Local History: Learn About New York City’s Subway System

By HomeAdvisor

Updated February 8, 2018

new york subway

When asked where we live, most often we don’t respond with a street address but a city or neighborhood. For residents of New York City the neighborhood in which they live can define their home and identifies most closely where it is that they truly live. From Chelsea to Soho, and from Hell’s Kitchen to the Upper East Side, New York’s neighborhoods provide a vast diversity of attractions and experiences. While relatively small, getting from place to place in NYC can be challenging. Most locals get from neighborhood to neighborhood on the subway system.

In New York City, one of the primary modes of transportation is the subway system. The system officially opened in 1904, making it one of the world’s oldest systems of public transport. The New York City subway also has the distinction of being the metro system with the most stations, as well as one of the most used systems, running 24 hours a day year round. While the New York City subway system officially opened in 1904, its history dates back to the late 1800s when planning and construction began.

History of the NYC Subway System

The first demonstration for an underground transit system in the city was built and demonstrated by Alfred Ely Beach in 1869. In 1870, the Beach Pneumatic Transit opened but only extended just over 300 feet under Manhattan. For financial and political reasons, the pneumatic tube transit system was never extended and in 1912, during further construction of the subway system, workers found the old Beach tunnel. In 1888, a huge blizzard helped raise awareness of the benefits of creating an underground system of transportation. This led to a plan for construction of the subway which was approved in 1894 with work beginning in 1900.

The first subway line opened to passengers on October 27, 1904 and on its first day of operations, the system carried more than 150,000 passengers. At the time that the subway first opened, the lines were owned by two private systems including the Brooklyn Rapid Transit Company and the Interborough Rapid Transit Company. While the city built the majority of the subway lines, they were leased to the private companies. It wasn’t until 1940 that the city purchased the two privately owned transit companies and proceeded to build connections between the lines.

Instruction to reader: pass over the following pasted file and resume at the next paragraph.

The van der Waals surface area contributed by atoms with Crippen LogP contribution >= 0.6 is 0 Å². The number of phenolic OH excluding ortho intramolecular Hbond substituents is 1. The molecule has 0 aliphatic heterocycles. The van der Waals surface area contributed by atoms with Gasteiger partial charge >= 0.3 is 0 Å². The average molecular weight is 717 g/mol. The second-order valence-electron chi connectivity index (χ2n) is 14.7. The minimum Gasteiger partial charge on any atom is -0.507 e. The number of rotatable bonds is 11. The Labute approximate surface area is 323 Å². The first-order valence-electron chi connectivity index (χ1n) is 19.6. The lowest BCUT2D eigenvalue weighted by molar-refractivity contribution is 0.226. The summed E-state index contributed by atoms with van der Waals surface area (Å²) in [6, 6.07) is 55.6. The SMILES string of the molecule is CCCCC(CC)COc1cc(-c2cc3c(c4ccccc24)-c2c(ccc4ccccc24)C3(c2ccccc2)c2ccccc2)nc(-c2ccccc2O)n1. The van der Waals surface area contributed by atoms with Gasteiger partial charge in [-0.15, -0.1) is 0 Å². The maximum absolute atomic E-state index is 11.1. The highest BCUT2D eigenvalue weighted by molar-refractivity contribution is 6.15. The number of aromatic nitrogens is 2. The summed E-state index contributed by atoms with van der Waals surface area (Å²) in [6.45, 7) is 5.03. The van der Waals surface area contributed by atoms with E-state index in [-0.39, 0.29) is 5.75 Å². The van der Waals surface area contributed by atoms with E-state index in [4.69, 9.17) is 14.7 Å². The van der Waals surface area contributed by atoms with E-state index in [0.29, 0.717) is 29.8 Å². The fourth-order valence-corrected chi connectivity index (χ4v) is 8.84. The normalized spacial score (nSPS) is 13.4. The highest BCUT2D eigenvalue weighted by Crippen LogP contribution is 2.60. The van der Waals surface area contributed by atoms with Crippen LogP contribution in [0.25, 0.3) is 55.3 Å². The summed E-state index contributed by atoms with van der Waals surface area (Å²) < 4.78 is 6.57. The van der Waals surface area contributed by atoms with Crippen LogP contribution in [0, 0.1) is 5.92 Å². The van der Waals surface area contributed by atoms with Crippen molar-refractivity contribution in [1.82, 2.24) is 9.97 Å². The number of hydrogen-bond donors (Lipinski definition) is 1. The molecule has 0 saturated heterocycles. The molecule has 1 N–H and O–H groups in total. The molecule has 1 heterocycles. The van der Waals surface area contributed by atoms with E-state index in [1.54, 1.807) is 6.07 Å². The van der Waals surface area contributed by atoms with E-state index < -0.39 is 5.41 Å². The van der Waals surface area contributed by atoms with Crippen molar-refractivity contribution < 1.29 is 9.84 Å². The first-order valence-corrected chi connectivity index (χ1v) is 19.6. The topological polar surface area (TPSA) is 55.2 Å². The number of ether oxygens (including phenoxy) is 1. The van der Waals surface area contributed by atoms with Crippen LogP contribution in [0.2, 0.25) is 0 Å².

In 1953, The New York City Transit Authority (NYCTA) was created with the purpose of take over all transit operations in the city which by 1968 were placed under the control of the Metropolitan Transportation Authority. During the 1970s and 1980s subways ridership had declined to levels not seen since the 1910s. Crime and graffiti had become rampant and the subway system was maintained poorly with track problems and delays being common. The NYCTA worked during this time to open new stations, clean up graffiti, and install new subway cars. By the 1990s, subways service had greatly improved. Cleanup and improvements to the subway system continued into the 21st century.

NYC Subway System Construction

When subway construction first began, the method used was referred to as cut and cover. This meant that streets were torn up to dig the tunnel for the subway before being rebuilt from above. This caused traffic interruptions which led to the creation of temporary wooden and steel bridges meant to carry traffic over the construction areas. There were many obstacles faced by contractors with the cut and cover method of construction. Ground water, and rock formations were problems and gas, water, and sewer lines had to be rerouted. Digging so close to tall buildings also caused issues, with many needing underpinning to increase stability. More recently, subway lines have been created using tunnel boring machines which mean increased costs but minimal street level disruption.

Subway Stations

There are nearly 500 stations in the New York City subway system, most of which are in service 24 hours a day. Typically, underground stations are accessed by ascending staircases that are accessed from street level. The staircases are generally painted green. Some stations have different entrances that reflect their date of construction or location.

Subway Safety

Train accidents, crime, threats of terrorism, and suicides all impact the New York City subway system. Currently, the system uses automatic block signaling and automatic stops to provide safe train operation and prevent accidents. The MTA is constantly looking into ways to increase subway passenger safety. Subway system crime rates have varied over time but have continually been decreasing since the 1990s.

More NYC Subway System Information

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